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Retinopathy of prematurity

Retinopathy of prematurity (ROP) is a vasoproliferative disorder (fibrovascular proliferation) of developing retina in preterm infants. It is characterised by disorganized growth of abnormal new blood vessels (=> hemorrhage) and fibrous tissue ( => contracted scar tissue causing retinal detachment). Incidence of ROP is inversely proportional to the gestational age (general ROP screening is usually indicated for preterm infants < 32 weeks of gestation).

ROP is a multifactorial disease with several stages, with possibility of spontaneous regression. In case of progressive profile of the disease, multiple treatment modalities are available. If no treatment would be given, retinal detachment, scarring of the retina and blindness could occur.

Risk factors

  • prematurity (increasing risk for severe ROP with decreasing gestational age)
  • oxygen fluctuations (hyperoxia)
  • sepsis
  • inflammatory response (chorioamnionitis)


ROP screening is usually indicated for more preterm infants due to the pathophysiology of the disease (< 32 weeks of gestation and/or birth weight < 1500 grams). However, any premature baby with significant perinatal history (severe respiratory distress syndrome, sepsis (especially Gram negative), blood transfusion (especially multiple), intraventricular haemorrhage) should also be screened for the signs of ROP.

The screening is performed by an ophthalmologist and repeats in 1-2 weeks based on the previous findings, until the retinal vascularization is complete. Despite treatment or possible spontaneous regression, infants with ROP findings should be included in the long-term follow up including frequent ophthalmologic examinations (risk for refractive errors, cataract, glaucoma, strabismus).

The active ROP features were defined by the International Classification of Retinopathy of Prematurity (ICROP), which uses a number of parameters to describe the disease (location (zone), the severity (stage/grade), presence or absence of plus disease).

ROP zones

  1. the circle with a radius extending from the optic nerve to double the distance to the macula (posterior zone of the retina)
  2. an annulus with the inner border defined by zone I and the outer border defined by the radius defined as the distance from the optic nerve to nasal ora serrata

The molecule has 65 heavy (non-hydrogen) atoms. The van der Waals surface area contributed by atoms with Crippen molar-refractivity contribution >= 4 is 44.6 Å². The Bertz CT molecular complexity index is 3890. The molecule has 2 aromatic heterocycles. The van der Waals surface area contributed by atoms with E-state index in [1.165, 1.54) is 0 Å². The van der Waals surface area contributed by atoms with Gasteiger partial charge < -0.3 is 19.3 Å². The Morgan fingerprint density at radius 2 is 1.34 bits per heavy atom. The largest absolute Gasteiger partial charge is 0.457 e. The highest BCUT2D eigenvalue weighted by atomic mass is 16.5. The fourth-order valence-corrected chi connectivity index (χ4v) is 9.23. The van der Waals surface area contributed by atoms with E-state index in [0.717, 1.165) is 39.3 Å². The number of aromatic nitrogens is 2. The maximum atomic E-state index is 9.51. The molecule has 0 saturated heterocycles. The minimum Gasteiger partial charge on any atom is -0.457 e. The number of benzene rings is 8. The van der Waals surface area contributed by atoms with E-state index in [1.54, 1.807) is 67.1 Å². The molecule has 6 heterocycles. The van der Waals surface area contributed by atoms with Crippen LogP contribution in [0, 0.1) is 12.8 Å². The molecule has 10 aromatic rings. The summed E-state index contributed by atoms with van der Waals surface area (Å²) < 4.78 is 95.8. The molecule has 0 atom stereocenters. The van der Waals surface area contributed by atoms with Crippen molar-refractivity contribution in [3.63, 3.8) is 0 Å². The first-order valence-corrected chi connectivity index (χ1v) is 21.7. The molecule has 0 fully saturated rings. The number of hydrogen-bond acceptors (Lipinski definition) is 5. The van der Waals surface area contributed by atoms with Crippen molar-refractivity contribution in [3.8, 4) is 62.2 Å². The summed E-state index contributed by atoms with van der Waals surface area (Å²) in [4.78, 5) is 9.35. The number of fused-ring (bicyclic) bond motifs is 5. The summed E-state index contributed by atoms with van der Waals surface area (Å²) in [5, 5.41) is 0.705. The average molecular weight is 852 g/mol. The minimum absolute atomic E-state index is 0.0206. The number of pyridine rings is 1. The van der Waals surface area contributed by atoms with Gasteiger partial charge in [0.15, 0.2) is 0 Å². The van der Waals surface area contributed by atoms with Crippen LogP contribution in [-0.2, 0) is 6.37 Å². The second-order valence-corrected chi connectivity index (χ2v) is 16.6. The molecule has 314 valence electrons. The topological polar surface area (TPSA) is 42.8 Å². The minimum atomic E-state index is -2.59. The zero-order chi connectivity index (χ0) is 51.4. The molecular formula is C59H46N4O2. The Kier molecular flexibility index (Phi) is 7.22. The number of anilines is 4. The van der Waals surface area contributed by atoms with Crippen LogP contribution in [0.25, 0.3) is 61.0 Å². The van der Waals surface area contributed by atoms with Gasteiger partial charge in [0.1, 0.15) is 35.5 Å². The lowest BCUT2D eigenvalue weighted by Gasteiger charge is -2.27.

3. the residual temporal crescent of the retina

ROP stages/grades

  1. demarcation line
  2. elevated ridge
  3. extra-retinal fibrovascular tissue proliferation
  4. sub-total retinal detachment
  5. total retinal detachment

Plus Disease

Plus disease can be present at any stage and represent a major complication of the ROP with typical features:

  • significant vascular dilation and tortuosity at the posterior retina arterioles
  • vitreous and anterior chamber haziness
  • iris vascular engorgement


Treatment (always invasive) is usually indicated if the ROP reached the grade 3, because there is a change that the disease will spontaneously regress before this stage.

Laser photocoagulation

  • Preferred technique
  • Peripheral retinal ablation performed by laser photocoagulation => destruction of avascular retina

Anti-VEGF application

  • Intravitreal injection anti-VEGF (vascular endothelial growth factor)
  • Especially useful in aggressive (stage 3+) posterior ROP (zone 1)
  • Examples: bevacizumab (Avastin), ranibizumab (Lucentis)
  • Benefits over laser:
    → reduction in level of anesthesia required
    → preservation of viable peripheral retina
    → reduced incidence of subsequent high refractive error.
  • Disadvantages:
    → lack of numerous studies showcasing the safety of the procedure
    → possible systemic implications (anti-VEGF affecting blood vessels in other parts of the body kidney, lung)


  • Peripheral retinal ablation performed by freeze probe => destruction of avascular retina
  • no longer preferred due to the side effects (inflammation, lid swelling)


① Sankar MJ, Sankar J, Chandra P. Anti-vascular endothelial growth factor (VEGF) drugs for treatment of retinopathy of prematurity. Cochrane Database Syst Rev. 2018;1(1):CD009734. Published 2018 Jan 8. doi:10.1002/14651858.CD009734.pub3

② International Committee for the Classification of Retinopathy of Prematurity. The International Classification of Retinopathy of Prematurity revisited. Arch Ophthalmol. 2005;123(7):991-999. doi:10.1001/archopht.123.7.991

③ Hartnett ME, Penn JS. Mechanisms and management of retinopathy of prematurity. N Engl J Med. 2012;367(26):2515-2526. doi:10.1056/NEJMra1208129

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